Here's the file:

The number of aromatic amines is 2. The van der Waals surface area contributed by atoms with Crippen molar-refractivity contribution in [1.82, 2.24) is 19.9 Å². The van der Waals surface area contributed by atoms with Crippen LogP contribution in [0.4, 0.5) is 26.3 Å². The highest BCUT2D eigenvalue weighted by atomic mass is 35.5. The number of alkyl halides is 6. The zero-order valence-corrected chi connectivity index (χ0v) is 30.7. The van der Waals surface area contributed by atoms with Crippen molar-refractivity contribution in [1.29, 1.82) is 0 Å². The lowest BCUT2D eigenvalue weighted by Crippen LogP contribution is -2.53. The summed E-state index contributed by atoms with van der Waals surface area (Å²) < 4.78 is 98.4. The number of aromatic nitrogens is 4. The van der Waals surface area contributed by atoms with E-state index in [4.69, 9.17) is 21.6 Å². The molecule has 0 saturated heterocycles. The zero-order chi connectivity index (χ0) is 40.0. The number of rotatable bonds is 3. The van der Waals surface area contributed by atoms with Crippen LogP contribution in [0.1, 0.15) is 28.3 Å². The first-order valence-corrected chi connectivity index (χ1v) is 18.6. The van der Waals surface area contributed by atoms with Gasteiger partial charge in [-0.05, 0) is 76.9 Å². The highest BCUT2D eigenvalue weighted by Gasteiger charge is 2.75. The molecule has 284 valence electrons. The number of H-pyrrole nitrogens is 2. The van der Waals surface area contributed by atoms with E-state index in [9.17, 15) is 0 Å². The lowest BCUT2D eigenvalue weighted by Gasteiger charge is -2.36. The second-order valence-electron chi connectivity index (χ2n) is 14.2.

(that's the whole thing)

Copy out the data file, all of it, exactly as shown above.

The number of aromatic amines is 2. The van der Waals surface area contributed by atoms with Crippen molar-refractivity contribution in [1.82, 2.24) is 19.9 Å². The van der Waals surface area contributed by atoms with Crippen LogP contribution in [0.4, 0.5) is 26.3 Å². The highest BCUT2D eigenvalue weighted by atomic mass is 35.5. The number of alkyl halides is 6. The zero-order valence-corrected chi connectivity index (χ0v) is 30.7. The van der Waals surface area contributed by atoms with Crippen molar-refractivity contribution in [1.29, 1.82) is 0 Å². The lowest BCUT2D eigenvalue weighted by Crippen LogP contribution is -2.53. The summed E-state index contributed by atoms with van der Waals surface area (Å²) < 4.78 is 98.4. The number of aromatic nitrogens is 4. The van der Waals surface area contributed by atoms with E-state index in [4.69, 9.17) is 21.6 Å². The molecule has 0 saturated heterocycles. The zero-order chi connectivity index (χ0) is 40.0. The number of rotatable bonds is 3. The van der Waals surface area contributed by atoms with Crippen LogP contribution in [0.1, 0.15) is 28.3 Å². The first-order valence-corrected chi connectivity index (χ1v) is 18.6. The van der Waals surface area contributed by atoms with Gasteiger partial charge in [-0.05, 0) is 76.9 Å². The highest BCUT2D eigenvalue weighted by Gasteiger charge is 2.75. The molecule has 284 valence electrons. The number of H-pyrrole nitrogens is 2. The van der Waals surface area contributed by atoms with E-state index in [9.17, 15) is 0 Å². The lowest BCUT2D eigenvalue weighted by Gasteiger charge is -2.36. The second-order valence-electron chi connectivity index (χ2n) is 14.2.